Teenagers who live in cities that allow tobacco and cigarette advertising and promotion on a large scale are twice as likely to become addicts compared to those living in a sheltered environment, a new study has reported.

The study conducted by the Stanford University Medical School scientists suggests that tobacco and cigarette advertising influenced teenagers to take up smoking and become addicted. As many as 2,000 teenagers aged between 11 and 14 from three middle schools participated in the survey.

As part of the survey, the researchers gave out questionnaires to all participants to elicit responses about their smoking experiences and the frequency of their visits to places that had several cigarette advertisements such as gas stations, convenience stores and grocery stores.

The participants of the survey were followed up by the Stanford researchers after a year and thereafter post 30 months.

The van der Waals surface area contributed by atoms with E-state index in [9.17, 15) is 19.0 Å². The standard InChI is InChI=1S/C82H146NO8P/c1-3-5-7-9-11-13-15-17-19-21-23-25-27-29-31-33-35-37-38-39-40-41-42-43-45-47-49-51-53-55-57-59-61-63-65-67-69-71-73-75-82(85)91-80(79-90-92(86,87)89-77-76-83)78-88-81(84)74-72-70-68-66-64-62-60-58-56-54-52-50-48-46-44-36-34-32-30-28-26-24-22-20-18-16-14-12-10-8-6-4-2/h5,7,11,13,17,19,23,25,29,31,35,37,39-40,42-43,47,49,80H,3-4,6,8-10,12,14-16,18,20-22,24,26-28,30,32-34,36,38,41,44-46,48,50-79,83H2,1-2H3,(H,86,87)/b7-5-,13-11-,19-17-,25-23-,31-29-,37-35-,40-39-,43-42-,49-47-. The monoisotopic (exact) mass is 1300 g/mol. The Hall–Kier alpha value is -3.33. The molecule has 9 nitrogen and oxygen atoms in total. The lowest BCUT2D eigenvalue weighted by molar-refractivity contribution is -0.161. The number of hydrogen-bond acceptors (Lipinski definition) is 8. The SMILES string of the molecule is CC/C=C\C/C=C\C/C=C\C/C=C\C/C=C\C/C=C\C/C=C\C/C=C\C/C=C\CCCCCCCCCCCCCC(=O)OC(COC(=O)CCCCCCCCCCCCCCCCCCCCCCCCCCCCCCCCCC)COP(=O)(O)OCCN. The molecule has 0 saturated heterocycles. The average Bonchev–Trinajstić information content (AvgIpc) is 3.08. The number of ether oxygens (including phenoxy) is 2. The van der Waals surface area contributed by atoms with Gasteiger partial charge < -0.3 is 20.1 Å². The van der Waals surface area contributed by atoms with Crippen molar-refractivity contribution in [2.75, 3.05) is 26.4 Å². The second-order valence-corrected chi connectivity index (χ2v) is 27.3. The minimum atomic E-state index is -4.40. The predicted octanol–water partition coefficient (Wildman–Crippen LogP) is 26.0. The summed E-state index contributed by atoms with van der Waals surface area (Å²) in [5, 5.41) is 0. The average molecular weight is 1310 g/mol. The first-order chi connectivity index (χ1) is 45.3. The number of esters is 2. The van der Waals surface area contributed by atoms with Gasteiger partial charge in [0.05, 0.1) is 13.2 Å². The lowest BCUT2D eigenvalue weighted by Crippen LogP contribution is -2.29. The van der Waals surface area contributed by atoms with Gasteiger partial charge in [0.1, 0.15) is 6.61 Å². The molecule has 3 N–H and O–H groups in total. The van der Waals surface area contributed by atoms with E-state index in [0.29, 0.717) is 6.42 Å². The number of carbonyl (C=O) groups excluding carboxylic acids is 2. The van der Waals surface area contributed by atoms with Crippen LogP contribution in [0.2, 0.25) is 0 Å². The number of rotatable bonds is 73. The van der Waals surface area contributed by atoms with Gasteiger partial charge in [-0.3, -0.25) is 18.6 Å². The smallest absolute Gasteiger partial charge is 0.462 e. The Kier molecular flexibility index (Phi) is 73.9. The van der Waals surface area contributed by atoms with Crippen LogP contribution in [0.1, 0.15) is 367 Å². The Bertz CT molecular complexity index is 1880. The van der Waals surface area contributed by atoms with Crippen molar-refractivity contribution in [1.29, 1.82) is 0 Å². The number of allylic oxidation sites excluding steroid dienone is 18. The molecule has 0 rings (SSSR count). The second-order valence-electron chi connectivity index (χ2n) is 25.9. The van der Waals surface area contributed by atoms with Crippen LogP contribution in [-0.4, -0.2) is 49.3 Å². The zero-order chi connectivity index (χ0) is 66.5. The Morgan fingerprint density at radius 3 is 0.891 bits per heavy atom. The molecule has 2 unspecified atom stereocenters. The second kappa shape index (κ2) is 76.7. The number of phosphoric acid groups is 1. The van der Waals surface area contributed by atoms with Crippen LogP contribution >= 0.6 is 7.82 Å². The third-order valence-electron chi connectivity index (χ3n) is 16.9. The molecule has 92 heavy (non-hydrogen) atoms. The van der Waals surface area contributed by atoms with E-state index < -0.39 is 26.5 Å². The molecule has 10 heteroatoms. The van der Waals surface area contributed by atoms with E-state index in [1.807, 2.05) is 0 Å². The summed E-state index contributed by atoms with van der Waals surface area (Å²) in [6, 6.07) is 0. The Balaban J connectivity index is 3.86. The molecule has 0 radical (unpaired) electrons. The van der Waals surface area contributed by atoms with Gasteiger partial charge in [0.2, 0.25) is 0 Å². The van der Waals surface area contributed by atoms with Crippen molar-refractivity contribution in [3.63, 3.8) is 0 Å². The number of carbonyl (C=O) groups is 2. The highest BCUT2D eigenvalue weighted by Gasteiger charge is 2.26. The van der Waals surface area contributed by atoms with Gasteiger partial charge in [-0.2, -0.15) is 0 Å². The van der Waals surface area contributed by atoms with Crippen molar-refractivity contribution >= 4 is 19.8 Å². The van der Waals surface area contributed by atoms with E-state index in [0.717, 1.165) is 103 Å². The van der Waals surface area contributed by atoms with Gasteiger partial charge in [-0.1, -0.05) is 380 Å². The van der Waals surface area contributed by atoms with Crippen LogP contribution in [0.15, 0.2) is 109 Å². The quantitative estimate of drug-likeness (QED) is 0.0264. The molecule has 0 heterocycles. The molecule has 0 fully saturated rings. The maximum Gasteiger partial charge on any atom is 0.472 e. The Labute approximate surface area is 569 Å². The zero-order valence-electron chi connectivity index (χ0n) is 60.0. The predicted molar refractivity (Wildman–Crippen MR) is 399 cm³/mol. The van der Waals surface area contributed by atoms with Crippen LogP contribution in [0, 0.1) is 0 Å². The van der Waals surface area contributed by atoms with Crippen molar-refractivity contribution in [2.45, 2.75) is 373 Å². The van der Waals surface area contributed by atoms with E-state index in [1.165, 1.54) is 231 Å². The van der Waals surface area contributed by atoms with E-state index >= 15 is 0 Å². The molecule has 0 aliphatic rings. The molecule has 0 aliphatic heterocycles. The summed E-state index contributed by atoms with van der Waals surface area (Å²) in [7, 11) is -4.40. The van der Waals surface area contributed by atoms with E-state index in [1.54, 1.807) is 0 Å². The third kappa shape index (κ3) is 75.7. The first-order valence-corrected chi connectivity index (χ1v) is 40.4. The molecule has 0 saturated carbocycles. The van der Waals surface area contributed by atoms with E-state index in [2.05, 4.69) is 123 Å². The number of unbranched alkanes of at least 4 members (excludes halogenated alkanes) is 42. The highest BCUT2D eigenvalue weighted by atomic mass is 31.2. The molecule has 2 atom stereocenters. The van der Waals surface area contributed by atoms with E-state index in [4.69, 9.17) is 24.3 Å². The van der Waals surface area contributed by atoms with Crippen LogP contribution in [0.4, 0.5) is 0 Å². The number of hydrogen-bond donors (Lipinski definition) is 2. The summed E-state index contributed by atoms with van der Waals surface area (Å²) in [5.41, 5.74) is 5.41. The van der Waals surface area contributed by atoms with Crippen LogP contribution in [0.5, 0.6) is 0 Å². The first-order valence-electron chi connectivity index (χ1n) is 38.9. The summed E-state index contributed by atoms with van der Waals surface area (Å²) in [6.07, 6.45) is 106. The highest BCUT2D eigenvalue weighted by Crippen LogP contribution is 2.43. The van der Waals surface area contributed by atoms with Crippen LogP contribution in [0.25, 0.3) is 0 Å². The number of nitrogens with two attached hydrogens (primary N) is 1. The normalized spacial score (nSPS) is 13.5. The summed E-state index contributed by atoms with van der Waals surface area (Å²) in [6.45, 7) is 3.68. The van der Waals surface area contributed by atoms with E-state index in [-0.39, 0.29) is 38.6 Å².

Cigarette and tobacco companies make advertisements and promote their products solely to influence competition and sway the consumers. However, what happens is that the tobacco industry in turn only encourages youngsters to take up smoking, says Lisa Henriksen, a senior researcher who commissioned the study.

The urge to pick up such fatal habits such as smoking and alcohol is usually high among teenagers because adolescence is the most vulnerable period in a person’s lifetime. And the advertising industry encourages these teenagers further into this dungeon taking advantage of their vulnerability, the researchers say.

The survey report on how commercial advertising encourages teenagers to hook into the deadly habit has appeared in the in the journal Pediatrics.